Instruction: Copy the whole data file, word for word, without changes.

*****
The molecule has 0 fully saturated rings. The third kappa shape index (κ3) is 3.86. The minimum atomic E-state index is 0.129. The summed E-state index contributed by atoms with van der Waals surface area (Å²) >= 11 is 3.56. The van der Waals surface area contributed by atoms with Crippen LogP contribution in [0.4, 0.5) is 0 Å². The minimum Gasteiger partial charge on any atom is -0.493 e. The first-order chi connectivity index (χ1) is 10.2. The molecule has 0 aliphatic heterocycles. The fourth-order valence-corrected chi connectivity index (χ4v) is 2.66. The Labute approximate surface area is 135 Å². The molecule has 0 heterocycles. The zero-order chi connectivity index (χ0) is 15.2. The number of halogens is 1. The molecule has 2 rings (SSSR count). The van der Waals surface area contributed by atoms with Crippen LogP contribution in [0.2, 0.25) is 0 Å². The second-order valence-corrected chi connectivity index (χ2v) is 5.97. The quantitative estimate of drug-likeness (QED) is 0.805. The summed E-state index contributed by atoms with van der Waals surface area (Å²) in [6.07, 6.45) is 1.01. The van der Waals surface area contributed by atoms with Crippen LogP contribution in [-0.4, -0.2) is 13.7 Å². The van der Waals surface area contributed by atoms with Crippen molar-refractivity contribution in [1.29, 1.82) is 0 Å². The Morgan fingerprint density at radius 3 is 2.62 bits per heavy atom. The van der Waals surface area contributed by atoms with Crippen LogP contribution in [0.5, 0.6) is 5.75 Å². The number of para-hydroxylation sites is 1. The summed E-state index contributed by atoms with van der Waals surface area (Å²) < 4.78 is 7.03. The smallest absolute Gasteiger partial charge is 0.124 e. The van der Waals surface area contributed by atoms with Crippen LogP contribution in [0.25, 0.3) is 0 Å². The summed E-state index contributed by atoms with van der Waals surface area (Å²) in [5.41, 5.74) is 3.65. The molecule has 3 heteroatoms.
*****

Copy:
The molecule has 0 fully saturated rings. The third kappa shape index (κ3) is 3.86. The minimum atomic E-state index is 0.129. The summed E-state index contributed by atoms with van der Waals surface area (Å²) >= 11 is 3.56. The van der Waals surface area contributed by atoms with Crippen LogP contribution in [0.4, 0.5) is 0 Å². The minimum Gasteiger partial charge on any atom is -0.493 e. The first-order chi connectivity index (χ1) is 10.2. The molecule has 0 aliphatic heterocycles. The fourth-order valence-corrected chi connectivity index (χ4v) is 2.66. The Labute approximate surface area is 135 Å². The molecule has 0 heterocycles. The zero-order chi connectivity index (χ0) is 15.2. The number of halogens is 1. The molecule has 2 rings (SSSR count). The van der Waals surface area contributed by atoms with Crippen LogP contribution in [0.2, 0.25) is 0 Å². The second-order valence-corrected chi connectivity index (χ2v) is 5.97. The quantitative estimate of drug-likeness (QED) is 0.805. The summed E-state index contributed by atoms with van der Waals surface area (Å²) in [6.07, 6.45) is 1.01. The van der Waals surface area contributed by atoms with Crippen LogP contribution in [-0.4, -0.2) is 13.7 Å². The van der Waals surface area contributed by atoms with Crippen molar-refractivity contribution in [1.29, 1.82) is 0 Å². The Morgan fingerprint density at radius 3 is 2.62 bits per heavy atom. The van der Waals surface area contributed by atoms with Crippen LogP contribution in [0.5, 0.6) is 5.75 Å². The number of para-hydroxylation sites is 1. The summed E-state index contributed by atoms with van der Waals surface area (Å²) < 4.78 is 7.03. The smallest absolute Gasteiger partial charge is 0.124 e. The van der Waals surface area contributed by atoms with Crippen LogP contribution in [0.25, 0.3) is 0 Å². The summed E-state index contributed by atoms with van der Waals surface area (Å²) in [5.41, 5.74) is 3.65. The molecule has 3 heteroatoms.